The eastern Congo has been ravaged by foreign invasions and homegrown rebellions that have killed and displaced millions. A fragile peace process seeks to bring stability to central Africa, but its hard-won gains remain at risk.
Teaching Notes Components
Ideas for questions to use in facilitating full-class discussions, assigning small-group discussions, or posting on a class discussion board. Questions allow students to critically reflect on the material provided in the InfoGuide and hone their communication skills.
- How did the cruel and exploitative colonial conditions in the Democratic Republic of the Congo (DRC) shape the country’s post-independence history, especially in terms of internal conflicts and instability?
- What was the impact of Cold War politics on the DRC’s subsequent political and economic development?
- To what extent did commercial interests shape Western, especially European, involvement in the Congo?
- Drawing on answers to the above three questions, would you say that Western countries share accountability for the current situation in the DRC? What responsibilities should be assumed as a result?
- What have been the motives of African countries that have intervened in the DRC? Have they been more a source of stability or of conflict and exploitation?
- How should the DRC manage the diverse ethnic and linguistic groups in the country, especially those in the east, that are competing for land, resources, and political influence? Would federalism work in these conditions or would it create incentives for regional and local warlords to assume power?
- Should President Kabila be persuaded not to run for a third term? Or is the focus on constitutional term limits at the national level distracting from the critical problem of war and instability in the east?
- How effective have UN peacekeeping missions been in the DRC? What are their limitations?
- Why has the United States been less attentive to the wars in the DRC, which have taken five million lives—than to Darfur in Sudan which cost many fewer lives? What prompted the recent decision to increase U.S. involvement in the DRC and the Great Lakes region?
- How effective are U.S. legislative restrictions on companies importing minerals from the DRC? Have they reduced the trade in “conflict minerals?” If so, at what cost to the people in the DRC?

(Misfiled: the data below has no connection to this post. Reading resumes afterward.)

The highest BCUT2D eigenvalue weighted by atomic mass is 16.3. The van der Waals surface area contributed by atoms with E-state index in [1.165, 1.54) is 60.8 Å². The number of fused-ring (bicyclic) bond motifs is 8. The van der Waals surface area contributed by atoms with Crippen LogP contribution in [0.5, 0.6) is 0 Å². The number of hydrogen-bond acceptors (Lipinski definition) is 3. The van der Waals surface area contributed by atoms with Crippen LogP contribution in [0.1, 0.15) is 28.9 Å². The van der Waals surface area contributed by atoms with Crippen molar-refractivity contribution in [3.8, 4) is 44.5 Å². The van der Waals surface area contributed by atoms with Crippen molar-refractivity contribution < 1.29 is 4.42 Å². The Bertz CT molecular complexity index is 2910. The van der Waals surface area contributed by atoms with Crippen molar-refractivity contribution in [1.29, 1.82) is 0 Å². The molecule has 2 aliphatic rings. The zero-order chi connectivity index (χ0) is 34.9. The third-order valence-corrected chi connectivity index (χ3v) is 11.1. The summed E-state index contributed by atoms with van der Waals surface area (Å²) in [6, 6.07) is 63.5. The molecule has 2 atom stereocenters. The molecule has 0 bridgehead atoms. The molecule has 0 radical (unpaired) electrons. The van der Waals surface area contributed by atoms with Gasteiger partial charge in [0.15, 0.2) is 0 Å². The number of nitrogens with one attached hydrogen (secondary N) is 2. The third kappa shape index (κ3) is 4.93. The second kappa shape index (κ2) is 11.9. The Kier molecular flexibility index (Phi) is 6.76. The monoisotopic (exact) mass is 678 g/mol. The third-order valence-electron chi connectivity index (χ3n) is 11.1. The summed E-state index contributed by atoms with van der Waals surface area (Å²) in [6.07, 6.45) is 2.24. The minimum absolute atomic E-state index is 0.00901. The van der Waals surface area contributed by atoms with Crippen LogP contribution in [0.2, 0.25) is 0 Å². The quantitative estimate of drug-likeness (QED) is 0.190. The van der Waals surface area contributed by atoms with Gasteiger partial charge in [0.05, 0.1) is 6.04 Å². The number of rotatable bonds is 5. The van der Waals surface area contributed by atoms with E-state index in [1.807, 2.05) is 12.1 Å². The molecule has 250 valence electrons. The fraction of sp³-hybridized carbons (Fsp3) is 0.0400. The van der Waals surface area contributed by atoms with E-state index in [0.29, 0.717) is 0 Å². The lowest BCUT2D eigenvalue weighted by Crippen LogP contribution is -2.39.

- What accounts for the brutality of the wars in the eastern DRC, especially the large scale sexual assaults carried out by all sides? Does this form of conflict constitute genocide? How can there be a combination of accountability, justice, and reconciliation after such brutality?
- How can the International Great Lakes Contact Group and the International Conference on the Great Lakes Region work together to form a long term peace and development program in the Great Lakes region? What form of regional common market or other arrangement should be the objective?
Suggestions for essay topics that enable students to dive deeper into the material found in the InfoGuide and conduct their own research and analysis.
- Given the long history of dictatorship, ethnic conflict, and brutal warfare in the Democratic Republic of the Congo (DRC), what policy priorities should the country pursue in order to develop a culture of democracy, pluralism, and sound economic governance? In this regard, discuss the prioritization of free and fair elections, constitutionalism, federalism, sustainable economic development, and security sector reform.
- There has been a call for Africa to take the lead in resolving conflicts and formulating development priorities on the continent—essentially African solutions to African problems. Given the repeated regional, international, and private commercial interventions in the DRC, is this recommendation feasible? If so, how might Africa lead the way in bringing peace and development to the DRC? What supportive role should the rest of the international community play?
- Several UN and related peacekeeping operations have been instituted in the DRC since independence. Now President Kabila has indicated that he wants the current MONUSCO peacekeeping operation to draw down. What have been the successes of UN peacekeeping in the DRC? What have been the failures? What role should peacekeeping operations play now? Finally, what should be the UN’s response to President Kabila’s demands?
- How important is the DRC to the United States from a humanitarian, economic, and strategic perspective?
- In your opinion, have Europe and the United States contributed sufficiently to resolving the conflict in the east? If not, what more could they be doing?